MILAN (Reuters) – UniCredit IDRC.MI has put plans to separate its domestic and foreign operations on hold, saying the European Central Bank’s massive bond purchases have brought its sovereign risk profile under control.
UniCredit, which confirmed its profit targets on Thursday after a stronger-than-expected third quarter, was looking to set up a sub-holding for operations in Germany, Austria and Eastern Europe to improve its funding costs.
Italy’s second-biggest bank faces higher sovereign risks in its domestic market due to the fragility of Rome’s public finances, to which UniCredit has reduced its exposure by reducing its holdings of domestic government bonds.
“Thanks to the massive bond purchases by the ECB and the very tight spreads on sovereign bonds…we don’t need to set up the sub-holding so the project remains a project,” said CEO Jean Pierre Mustier.
Mustier, whose term as chief executive is up for renewal in the spring of 2021, told a press conference that UniCredit would hold an investor day by the middle of next year.
“We will share the lesson we have learned from the pandemic,” he said, highlighting the rapid progress in digitization.
Sources had said the asset split had been met with resistance within UniCredit, but it had also been seen as a potential easing of tie-ups, including a foreign deal Mustier had sought to complete before focusing on the return. more money to investors.
Mustier’s firm refusal to join a wave of national consolidation that has seen rival Intesa Sanpaolo ISP.MI snapping up smaller counterpart UBI has left investors guessing about its long-term strategy.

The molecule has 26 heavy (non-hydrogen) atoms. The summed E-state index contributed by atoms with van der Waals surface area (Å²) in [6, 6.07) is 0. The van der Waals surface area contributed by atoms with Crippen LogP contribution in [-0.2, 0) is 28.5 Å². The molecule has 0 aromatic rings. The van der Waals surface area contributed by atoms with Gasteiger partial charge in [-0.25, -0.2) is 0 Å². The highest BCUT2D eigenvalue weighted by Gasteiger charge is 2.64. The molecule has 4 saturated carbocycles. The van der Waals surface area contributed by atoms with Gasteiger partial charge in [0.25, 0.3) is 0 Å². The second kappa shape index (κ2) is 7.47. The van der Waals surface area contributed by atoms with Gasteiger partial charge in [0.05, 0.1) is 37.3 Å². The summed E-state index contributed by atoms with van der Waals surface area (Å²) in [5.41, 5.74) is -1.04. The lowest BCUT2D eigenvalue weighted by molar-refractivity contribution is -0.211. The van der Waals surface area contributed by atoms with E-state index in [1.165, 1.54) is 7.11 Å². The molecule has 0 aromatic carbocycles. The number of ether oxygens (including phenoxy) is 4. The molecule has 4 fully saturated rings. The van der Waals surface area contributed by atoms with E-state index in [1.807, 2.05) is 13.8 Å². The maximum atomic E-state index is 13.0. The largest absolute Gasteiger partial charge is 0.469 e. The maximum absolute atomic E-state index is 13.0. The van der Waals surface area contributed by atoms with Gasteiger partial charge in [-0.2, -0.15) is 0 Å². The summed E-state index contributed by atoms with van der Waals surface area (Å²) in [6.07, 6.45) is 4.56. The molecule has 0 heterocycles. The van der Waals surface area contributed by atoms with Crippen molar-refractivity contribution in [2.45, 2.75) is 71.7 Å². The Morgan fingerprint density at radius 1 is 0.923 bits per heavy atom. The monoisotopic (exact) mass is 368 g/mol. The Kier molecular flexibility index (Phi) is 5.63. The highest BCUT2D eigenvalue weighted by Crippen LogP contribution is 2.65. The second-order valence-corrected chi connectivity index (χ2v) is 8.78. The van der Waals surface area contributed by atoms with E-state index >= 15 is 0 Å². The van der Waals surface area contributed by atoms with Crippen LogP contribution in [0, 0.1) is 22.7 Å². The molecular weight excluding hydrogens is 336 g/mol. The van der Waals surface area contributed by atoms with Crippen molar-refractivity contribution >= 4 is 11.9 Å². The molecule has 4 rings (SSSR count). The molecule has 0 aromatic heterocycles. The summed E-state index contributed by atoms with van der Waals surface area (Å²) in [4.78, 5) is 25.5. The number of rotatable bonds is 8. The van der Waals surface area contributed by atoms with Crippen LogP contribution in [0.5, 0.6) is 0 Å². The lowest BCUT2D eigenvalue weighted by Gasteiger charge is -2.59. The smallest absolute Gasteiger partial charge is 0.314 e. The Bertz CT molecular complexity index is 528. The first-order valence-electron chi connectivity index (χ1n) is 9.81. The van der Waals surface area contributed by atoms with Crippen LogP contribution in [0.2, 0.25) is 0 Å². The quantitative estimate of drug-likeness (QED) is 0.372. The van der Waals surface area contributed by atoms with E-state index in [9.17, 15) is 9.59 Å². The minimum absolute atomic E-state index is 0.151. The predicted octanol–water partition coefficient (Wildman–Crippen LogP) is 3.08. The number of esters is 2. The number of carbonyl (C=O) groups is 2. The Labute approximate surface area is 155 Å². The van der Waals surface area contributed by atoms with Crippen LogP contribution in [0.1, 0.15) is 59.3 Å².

The French banker said he expected an update soon from the ECB on a dividend ban that has derailed his efforts to boost the price of UniCredit shares, which are worth less than 30% of its value accountant, against 50% for Intesa.
He declined to comment on reports that UniCredit had come under government pressure to tackle Monte dei Paschi. BMPS.MI.
“Our plan is not based on any mergers and acquisitions. We prefer to transform rather than integrate and use our excess capital to support the economy and return it to shareholders when permitted,” he said.
UniCredit reported third-quarter net profit of 680 million euros ($798 million), above an average forecast of 334 million euros in a consensus provided by the company, and a higher capital base.
He said he was on track to achieve an underlying net profit target of more than 0.8 billion euros this year and between 3.0 and 3.5 billion in 2021, which he uses for the distribution of capital.
A strong increase in commercial revenue helped lift revenue 4.4% from the three months ending June. Fees also recovered as business activity picked up in the bank’s main markets as governments eased coronavirus restrictions.
Unlike Intesa, which also beat expectations on Wednesday with a strong third quarter, UniCredit saw lending revenue decline despite the ECB borrowing funds at negative rates, after customers used government-guaranteed funds to repay their loans.
Mustier said UniCredit, which raised its cost-cutting target slightly, would increase lending once the economy improves.
Although lower-than-expected loan losses helped in the third quarter, UniCredit said it would increase credit risk provisions in the final quarter to prepare for the impact of the pandemic in line with its guidance for the year.
UniCredit IDRC.MI shares were up 0.7% at 11:48 GMT against a flat European sector .SX7P.
Additional reporting by Gianluca Semeraro; Editing by Muralikumar Anantharaman, Jane Merriman and Alexander Smith